Dr. Drew's Tips For Talking To Your Teen
(NAPSI)-Cough medicine abuse can touch any family. Even if your teens don't have an issue, they live in a world where the issue exists. While cough medicines containing dextromethorphan, or DXM, are safe and effective when used as directed, they can be dangerous when abused in extreme amounts to get high.
The key to prevention is education and talking about the dangers of abuse. To help parents have a conversation about cough medicine abuse, Dr. Drew Pinsky, host of the popular radio show "Loveline" and the star of VH1 hits "Celebrity Rehab with Dr. Drew" and "Sober House," offers parents this advice about starting the discussion with your teens about cough medicine abuse:
1. It is never too early to bring this up with your teenagers. Any opportunity to discuss it is a good opportunity.
2. Do not worry about violating your teenager's trust. Trust must be verified. Bring it up.
3. A good time to talk about difficult issues with your teenagers is in the car. You are both looking forward, it isn't as intense as eyeball to eyeball, so you can throw stuff out and see how your teenager responds.
4. If your teenager refuses to talk to you, one approach is to talk to one of his or her peers with your teenager present. Triangulate the conversation so your teenager has the opportunity to hear your point of view while you discuss it with one of his or her peers.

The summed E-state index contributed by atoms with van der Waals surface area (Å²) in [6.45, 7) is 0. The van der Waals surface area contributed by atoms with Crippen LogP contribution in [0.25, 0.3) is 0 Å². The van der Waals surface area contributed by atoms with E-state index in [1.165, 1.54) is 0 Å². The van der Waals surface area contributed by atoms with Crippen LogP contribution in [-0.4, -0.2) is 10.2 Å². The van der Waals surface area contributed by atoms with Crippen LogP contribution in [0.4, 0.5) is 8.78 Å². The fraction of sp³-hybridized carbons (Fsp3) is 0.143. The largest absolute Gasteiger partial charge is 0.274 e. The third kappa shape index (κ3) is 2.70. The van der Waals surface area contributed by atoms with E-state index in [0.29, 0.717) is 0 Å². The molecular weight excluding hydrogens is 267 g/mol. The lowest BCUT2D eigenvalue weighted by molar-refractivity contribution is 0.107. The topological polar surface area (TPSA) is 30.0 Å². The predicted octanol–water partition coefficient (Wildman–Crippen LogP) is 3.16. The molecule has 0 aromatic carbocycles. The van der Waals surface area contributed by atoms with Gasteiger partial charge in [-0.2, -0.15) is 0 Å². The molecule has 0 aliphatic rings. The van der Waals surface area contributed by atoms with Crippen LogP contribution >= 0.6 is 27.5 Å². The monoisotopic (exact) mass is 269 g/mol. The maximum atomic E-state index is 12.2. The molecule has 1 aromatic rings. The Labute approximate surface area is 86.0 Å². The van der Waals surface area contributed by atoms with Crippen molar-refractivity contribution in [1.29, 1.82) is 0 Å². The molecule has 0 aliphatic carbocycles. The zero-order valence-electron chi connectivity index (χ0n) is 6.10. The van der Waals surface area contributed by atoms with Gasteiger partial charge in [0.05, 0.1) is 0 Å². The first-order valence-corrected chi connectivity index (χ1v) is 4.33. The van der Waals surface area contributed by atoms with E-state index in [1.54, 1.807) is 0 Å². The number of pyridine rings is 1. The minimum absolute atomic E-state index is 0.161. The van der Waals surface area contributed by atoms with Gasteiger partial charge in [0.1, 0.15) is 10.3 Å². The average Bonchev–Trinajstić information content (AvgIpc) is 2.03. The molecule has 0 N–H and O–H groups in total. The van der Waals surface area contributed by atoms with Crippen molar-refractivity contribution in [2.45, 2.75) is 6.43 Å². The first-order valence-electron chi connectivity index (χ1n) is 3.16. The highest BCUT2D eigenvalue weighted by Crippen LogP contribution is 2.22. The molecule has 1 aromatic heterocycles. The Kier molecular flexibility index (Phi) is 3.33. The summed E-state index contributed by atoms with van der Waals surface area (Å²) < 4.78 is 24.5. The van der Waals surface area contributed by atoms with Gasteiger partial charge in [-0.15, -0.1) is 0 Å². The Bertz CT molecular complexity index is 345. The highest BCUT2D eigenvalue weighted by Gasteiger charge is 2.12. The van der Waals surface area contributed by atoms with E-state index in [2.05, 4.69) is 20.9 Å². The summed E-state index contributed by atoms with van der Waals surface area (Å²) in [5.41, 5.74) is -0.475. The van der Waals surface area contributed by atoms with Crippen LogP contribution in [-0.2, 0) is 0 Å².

5. Remember that hormonal variations, particularly during the teen years, can affect their receptivity to conversations. A good time to talk, particularly to younger females, is in the evening hours after 9 PM. Head up to your teenager's room, sit down and bring up this topic.
"Parents have far more power than they realize to keep their kids drug-free. Kids who learn about the dangers of drug abuse from their parents are half as likely to have an issue," said Dr. Drew. "Parents should visit www.StopMedicineAbuse.org to get educated and get talking to their teens."
Parents can also look for a new educational icon on the packaging of a majority of OTC cough medicines. The icon serves as a mini public service announcement for parents, making them aware of the issue of cough medicine abuse among teens and pointing them to www.StopMedicineAbuse.org, where they can access resources they need to talk to their teen about the issue.
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